For more information, see the Preferences and Environment Variables Reference.

4. Define a release status that is attached to an incremental change when the user
first creates it. For example, the following setting creates each incremental
change with a Pending status.
Incremental_Change_ReleaseStatus=Pending

The status must already exist and have an Access Manager rule that allows
write access to objects with this status.

5. Ensure an In IC Context rule is available in Access Manager, allowing a user


write access to a released structure.

Customizing the BOM line quantity


Certain sites add dimensions at the end of each part name, resulting in a long BOM
line name. These dimensions at the end of the BOM Line column and the value in
the Quantity column may run into each other and confuse the user.
To avoid this, you can use the BOM Line Title column instead of the BOM Line
column. Add the BOM Line Title column as described in the Structure Manager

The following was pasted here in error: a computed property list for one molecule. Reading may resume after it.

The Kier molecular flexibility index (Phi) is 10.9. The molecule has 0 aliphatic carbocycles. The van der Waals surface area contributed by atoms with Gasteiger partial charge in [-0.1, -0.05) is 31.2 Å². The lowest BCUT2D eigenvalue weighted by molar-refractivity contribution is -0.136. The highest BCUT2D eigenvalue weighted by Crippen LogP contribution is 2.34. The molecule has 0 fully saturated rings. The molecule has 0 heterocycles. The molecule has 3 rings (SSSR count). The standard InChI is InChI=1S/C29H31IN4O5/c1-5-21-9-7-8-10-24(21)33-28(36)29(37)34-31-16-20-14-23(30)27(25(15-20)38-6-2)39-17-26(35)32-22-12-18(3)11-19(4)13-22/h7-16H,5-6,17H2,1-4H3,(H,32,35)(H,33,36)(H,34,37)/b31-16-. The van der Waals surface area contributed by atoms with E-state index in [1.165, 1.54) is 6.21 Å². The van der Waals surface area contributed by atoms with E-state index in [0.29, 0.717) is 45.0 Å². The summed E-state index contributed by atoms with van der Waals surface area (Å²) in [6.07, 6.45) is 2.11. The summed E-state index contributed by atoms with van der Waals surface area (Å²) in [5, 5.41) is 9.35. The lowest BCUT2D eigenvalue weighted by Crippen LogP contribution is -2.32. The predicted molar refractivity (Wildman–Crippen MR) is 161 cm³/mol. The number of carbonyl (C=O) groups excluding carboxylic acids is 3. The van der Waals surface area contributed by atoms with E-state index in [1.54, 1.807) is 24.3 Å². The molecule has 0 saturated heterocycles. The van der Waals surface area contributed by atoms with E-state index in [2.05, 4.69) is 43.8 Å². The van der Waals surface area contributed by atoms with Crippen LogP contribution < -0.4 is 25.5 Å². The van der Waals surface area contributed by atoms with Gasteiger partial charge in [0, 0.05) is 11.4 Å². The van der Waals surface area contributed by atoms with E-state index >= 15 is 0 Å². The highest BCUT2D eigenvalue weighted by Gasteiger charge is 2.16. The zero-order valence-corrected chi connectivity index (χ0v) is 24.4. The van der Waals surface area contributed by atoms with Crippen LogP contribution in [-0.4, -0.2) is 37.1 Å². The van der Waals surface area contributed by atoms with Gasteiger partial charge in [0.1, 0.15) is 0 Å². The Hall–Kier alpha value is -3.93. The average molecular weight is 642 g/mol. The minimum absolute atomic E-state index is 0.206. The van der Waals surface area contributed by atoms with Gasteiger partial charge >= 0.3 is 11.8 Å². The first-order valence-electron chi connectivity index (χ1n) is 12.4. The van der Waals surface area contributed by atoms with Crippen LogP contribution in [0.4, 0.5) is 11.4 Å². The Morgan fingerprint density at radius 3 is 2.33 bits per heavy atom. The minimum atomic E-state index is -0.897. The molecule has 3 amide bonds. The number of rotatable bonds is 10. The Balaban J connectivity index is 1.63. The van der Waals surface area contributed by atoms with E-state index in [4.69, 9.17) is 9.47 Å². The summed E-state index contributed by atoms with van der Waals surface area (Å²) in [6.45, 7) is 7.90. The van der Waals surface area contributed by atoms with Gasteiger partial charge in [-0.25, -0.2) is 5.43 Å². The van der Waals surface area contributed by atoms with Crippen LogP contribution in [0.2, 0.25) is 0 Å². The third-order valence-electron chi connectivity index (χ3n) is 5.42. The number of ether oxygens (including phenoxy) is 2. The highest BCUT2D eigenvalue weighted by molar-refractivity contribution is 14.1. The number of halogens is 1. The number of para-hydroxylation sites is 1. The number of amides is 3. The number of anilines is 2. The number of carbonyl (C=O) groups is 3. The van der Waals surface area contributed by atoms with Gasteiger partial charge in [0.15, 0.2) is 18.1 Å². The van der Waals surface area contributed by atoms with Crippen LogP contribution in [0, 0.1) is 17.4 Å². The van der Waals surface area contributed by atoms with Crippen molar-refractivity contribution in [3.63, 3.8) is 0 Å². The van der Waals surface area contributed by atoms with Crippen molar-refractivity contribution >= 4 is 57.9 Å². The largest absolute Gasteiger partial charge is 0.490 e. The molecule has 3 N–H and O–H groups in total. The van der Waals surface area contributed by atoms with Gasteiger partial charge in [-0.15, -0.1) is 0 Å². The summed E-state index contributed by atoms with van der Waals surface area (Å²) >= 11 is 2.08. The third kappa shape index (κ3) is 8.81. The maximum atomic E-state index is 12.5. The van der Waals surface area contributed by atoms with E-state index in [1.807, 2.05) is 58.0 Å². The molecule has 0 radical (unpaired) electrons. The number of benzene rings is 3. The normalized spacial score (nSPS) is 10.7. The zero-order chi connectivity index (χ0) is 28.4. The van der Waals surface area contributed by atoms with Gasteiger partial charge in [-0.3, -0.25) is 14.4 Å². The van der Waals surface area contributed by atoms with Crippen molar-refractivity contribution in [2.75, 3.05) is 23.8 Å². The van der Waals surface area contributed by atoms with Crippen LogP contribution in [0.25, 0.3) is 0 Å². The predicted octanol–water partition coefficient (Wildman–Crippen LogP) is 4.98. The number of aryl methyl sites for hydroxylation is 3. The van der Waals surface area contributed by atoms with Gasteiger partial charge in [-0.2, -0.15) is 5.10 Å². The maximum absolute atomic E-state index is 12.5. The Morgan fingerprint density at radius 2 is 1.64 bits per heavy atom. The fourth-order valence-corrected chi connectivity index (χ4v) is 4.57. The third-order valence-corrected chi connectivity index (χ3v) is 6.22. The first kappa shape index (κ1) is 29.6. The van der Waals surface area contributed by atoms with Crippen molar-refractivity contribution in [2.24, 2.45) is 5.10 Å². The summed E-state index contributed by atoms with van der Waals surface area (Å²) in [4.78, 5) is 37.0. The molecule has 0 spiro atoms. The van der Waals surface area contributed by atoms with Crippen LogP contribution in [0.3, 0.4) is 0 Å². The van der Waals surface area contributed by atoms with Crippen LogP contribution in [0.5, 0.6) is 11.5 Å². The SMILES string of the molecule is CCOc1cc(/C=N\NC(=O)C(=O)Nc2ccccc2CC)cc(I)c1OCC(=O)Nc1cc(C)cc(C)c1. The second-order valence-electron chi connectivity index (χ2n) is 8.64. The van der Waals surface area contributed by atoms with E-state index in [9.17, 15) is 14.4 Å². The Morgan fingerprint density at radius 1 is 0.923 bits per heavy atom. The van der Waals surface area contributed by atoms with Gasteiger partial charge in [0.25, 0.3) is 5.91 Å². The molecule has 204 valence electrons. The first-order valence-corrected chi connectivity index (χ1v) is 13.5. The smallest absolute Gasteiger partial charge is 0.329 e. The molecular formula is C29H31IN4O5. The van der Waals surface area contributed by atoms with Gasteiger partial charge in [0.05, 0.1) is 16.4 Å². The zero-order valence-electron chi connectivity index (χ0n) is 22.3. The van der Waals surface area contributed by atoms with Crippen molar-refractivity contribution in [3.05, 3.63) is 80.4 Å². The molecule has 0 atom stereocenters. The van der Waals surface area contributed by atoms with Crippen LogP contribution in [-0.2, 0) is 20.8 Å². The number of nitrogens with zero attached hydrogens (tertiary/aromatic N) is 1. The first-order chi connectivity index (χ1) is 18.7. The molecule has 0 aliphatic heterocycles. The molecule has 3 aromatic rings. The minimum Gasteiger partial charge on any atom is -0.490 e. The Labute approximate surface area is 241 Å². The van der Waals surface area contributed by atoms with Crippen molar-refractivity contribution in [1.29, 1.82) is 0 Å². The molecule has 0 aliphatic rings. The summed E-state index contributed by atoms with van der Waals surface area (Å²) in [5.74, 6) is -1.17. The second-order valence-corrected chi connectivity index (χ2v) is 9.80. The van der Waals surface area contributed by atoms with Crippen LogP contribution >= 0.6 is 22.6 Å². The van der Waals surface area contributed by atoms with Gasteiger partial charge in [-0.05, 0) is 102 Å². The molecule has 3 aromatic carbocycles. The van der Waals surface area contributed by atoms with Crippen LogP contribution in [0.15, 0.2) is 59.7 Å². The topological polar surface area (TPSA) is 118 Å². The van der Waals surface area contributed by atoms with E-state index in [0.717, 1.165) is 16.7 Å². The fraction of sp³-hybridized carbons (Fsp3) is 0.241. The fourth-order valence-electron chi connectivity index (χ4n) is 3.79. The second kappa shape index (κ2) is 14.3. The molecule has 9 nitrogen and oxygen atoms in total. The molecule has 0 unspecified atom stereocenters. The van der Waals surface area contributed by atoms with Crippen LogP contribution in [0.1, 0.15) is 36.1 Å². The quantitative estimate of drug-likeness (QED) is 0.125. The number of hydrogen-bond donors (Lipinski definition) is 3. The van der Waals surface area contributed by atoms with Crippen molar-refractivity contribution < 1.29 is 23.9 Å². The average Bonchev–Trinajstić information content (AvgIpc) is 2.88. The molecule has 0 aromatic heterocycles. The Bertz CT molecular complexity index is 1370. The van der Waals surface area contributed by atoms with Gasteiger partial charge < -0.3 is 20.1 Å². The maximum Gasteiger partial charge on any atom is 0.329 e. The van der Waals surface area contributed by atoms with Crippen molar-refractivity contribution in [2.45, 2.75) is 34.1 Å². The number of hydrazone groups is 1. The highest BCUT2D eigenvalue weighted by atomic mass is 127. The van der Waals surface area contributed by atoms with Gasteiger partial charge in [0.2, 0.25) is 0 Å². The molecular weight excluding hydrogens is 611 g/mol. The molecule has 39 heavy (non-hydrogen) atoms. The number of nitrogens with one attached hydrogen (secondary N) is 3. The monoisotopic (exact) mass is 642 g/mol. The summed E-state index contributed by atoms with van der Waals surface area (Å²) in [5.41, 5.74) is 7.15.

Guide, move it to the far left, and then removing the BOM Line column from the
display.
You should then choose Tools→Options in Structure Manager and enter a custom
title in the BOM Line Title format for Items of type: Item box. For example, the
following entry shows only the item ID and name separated by two dashes, but
no quantity value:
$bl_item_item_id — — $bl_item_object_name

PLM00004 J Getting Started with Manufacturing 8-27


Chapter 8 Configuring the manufacturing environment

Note As the Options dialog box lists only actual item types in Structure
Manager, you cannot customize process or manufacturing item
types directly in this window. To do this, you must first choose
Options→Preferences and create a new preference for each applicable
item type, for example, BOMLine_Title_Format_MEOP or
BOMLine_Title_Format_MEProcess. You can then define the current
value of the preference name in the format shown in the example.

Customizing line balancing reports


Line balancing is a method to improve the throughput of assembly lines while
reducing manpower requirements and costs. Line balancing addresses the problem
of assigning operations to work stations along an assembly line in such a way
that the assignment be optimized in some sense. You perform line balancing in